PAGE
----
PNW Pioneer

SGA focuses on safety

SGA encourages PNW to pass Active Shooter Video Requirement Act

SGA passed the Active Shooter Video Requirement Act on Nov. 17, signed by Daquan Williams, president.

SGA passed the Active Shooter Video Requirement Act on Nov. 17, signed by Daquan Williams, president.

Photo provided.

Photo provided.

SGA passed the Active Shooter Video Requirement Act on Nov. 17, signed by Daquan Williams, president.

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The Student Government Association wants the university to require all incoming freshmen to watch a safety video on what to do if a mass shooting occurs.

SGA unanimously passed the Active Shooter Video Requirement Act on Nov. 17 as the first step in encouraging the university to make the requirement. The video provides steps on what actions to take in an active shooter situation.

Daquan Williams, SGA president and junior communication major, signed the act.

Williams said that the shooter video should be seen by students.

“It’s sad in general that the mass shootings are happening, but they are and we should be ready,” Williams said.

Dustin Thibideau, SGA senator and sophomore political science major, was one of the bill sponsors for the act. He said that it is important for PNW to adopt the resolution because he wants students to be ready and proactive in the event an active shooter situation occurs.

“This video shows steps people can take to increase the likelihood they survive one of these events,” Thibideau said. “This is something I hope PNW never has to encounter, but being prepared and having some knowledge of what to do is important.”

Thibideau said that the idea to create the act came after the shooting in Las Vegas at the Route 91 Harvest music festival on Oct. 1. He reached out to Brian Miller, director of Public Safety, about active shooter response videos that students could view. Miller sent him the “Surviving an Active Shooter” video and said he wanted to make it a mandatory viewing for freshmen as well. Miller said that with his experience as an army veteran and police trainer, proper training is key in surviving a crisis situation.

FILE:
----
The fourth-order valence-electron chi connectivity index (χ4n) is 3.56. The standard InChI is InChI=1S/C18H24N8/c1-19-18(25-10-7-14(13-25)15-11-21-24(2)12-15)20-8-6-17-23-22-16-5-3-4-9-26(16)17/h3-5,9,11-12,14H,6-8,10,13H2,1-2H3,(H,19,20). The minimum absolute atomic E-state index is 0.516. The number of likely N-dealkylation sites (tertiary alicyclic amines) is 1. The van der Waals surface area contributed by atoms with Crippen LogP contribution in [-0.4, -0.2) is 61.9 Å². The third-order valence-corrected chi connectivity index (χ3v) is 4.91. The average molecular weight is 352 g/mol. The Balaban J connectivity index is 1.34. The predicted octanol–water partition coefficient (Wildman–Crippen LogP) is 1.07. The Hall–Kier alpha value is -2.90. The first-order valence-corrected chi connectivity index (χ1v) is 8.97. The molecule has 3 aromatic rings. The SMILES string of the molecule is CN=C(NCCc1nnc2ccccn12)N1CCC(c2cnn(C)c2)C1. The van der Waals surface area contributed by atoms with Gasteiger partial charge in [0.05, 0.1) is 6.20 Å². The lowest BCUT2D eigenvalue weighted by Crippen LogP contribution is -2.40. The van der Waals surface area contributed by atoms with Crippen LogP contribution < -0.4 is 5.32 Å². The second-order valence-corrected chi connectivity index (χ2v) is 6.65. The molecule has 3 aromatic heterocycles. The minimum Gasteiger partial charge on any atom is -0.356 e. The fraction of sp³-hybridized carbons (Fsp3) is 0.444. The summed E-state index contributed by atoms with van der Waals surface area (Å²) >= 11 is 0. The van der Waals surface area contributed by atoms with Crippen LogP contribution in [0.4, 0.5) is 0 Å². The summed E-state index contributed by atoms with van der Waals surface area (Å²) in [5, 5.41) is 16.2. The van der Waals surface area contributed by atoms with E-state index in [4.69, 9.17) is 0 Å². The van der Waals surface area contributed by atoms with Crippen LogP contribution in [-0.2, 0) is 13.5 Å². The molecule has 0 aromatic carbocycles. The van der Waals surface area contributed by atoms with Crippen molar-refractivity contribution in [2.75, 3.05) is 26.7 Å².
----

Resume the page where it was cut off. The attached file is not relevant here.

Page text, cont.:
“When a person is faced with extreme stress, they search their mind for past experiences, including training, that will help them in critical decision making and formulating an action plan,” Miller said. “Without training, many victims simply freeze and do nothing, which is detrimental to our survival.”

Thibideau said that the act has become important now more than ever because active shooter incidents are becoming more common. According to data from Mass Shooting Tracker, there has been 397 shootings so far in 2017.

“I want students to be ready to increase their chances of survival. God forbid an active shooter situation shall occur on either campus,” Thibideau said. “We have a great police force that practices responses to these types of incidents, but making this video required is another way to be proactive and can save lives.”

Thibideau said that the active shooter video should be shown in introduction freshmen classes to create a bigger impact.

“Having professors show the video and have classroom discussion afterward about this topic could have more of an impact than just making it individually mandatory,” Thibideau said.

The next step the SGA needs to take to help make the video become mandatory for freshmen is to first present the idea to the Faculty Senate. If the Faculty Senate approves, then it must be approved by Chancellor Thomas Keon. Thibideau said that SGA is hoping to present a proposal to the Faculty Senate in January after winter break.

Miller said that students, faculty and staff need to be prepared for any emergency.

It’s sad that we live in a world where we have to have discussions about active shooters and train for these types of events,” Miller said, “However, ‘I hope it never happens here’ is not an emergency preparedness plan. By proving relevant training and drills, we can empower our campus members to survive a crisis situation.”

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